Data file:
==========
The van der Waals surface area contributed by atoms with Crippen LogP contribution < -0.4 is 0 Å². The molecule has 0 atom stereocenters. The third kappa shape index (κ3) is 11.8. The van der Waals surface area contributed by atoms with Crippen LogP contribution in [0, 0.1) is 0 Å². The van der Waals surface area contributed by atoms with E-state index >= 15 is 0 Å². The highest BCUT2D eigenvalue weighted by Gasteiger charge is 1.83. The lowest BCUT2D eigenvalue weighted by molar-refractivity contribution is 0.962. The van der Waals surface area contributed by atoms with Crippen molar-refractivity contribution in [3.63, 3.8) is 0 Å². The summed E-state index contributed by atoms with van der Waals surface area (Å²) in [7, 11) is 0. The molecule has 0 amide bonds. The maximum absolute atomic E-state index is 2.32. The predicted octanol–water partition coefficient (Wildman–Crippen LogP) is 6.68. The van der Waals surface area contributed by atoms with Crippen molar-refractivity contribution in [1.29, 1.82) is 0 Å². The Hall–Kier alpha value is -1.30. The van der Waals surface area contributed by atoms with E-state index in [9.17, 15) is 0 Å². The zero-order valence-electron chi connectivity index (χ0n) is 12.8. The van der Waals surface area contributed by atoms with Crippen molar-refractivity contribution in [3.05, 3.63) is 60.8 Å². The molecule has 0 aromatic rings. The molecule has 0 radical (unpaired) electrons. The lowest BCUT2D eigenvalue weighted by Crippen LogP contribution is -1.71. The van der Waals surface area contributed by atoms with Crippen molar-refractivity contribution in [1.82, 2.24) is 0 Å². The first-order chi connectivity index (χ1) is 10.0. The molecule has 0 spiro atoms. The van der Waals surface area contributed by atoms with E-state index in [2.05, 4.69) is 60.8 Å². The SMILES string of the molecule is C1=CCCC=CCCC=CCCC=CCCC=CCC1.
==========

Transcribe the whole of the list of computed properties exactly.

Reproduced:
The van der Waals surface area contributed by atoms with Crippen LogP contribution < -0.4 is 0 Å². The molecule has 0 atom stereocenters. The third kappa shape index (κ3) is 11.8. The van der Waals surface area contributed by atoms with Crippen LogP contribution in [0, 0.1) is 0 Å². The van der Waals surface area contributed by atoms with E-state index >= 15 is 0 Å². The highest BCUT2D eigenvalue weighted by Gasteiger charge is 1.83. The lowest BCUT2D eigenvalue weighted by molar-refractivity contribution is 0.962. The van der Waals surface area contributed by atoms with Crippen molar-refractivity contribution in [3.63, 3.8) is 0 Å². The summed E-state index contributed by atoms with van der Waals surface area (Å²) in [7, 11) is 0. The molecule has 0 amide bonds. The maximum absolute atomic E-state index is 2.32. The predicted octanol–water partition coefficient (Wildman–Crippen LogP) is 6.68. The van der Waals surface area contributed by atoms with Crippen molar-refractivity contribution in [1.29, 1.82) is 0 Å². The Hall–Kier alpha value is -1.30. The van der Waals surface area contributed by atoms with E-state index in [9.17, 15) is 0 Å². The zero-order valence-electron chi connectivity index (χ0n) is 12.8. The van der Waals surface area contributed by atoms with Crippen molar-refractivity contribution in [3.05, 3.63) is 60.8 Å². The molecule has 0 aromatic rings. The molecule has 0 radical (unpaired) electrons. The lowest BCUT2D eigenvalue weighted by Crippen LogP contribution is -1.71. The van der Waals surface area contributed by atoms with Crippen molar-refractivity contribution in [1.82, 2.24) is 0 Å². The first-order chi connectivity index (χ1) is 10.0. The molecule has 0 spiro atoms. The van der Waals surface area contributed by atoms with E-state index in [2.05, 4.69) is 60.8 Å². The SMILES string of the molecule is C1=CCCC=CCCC=CCCC=CCCC=CCC1.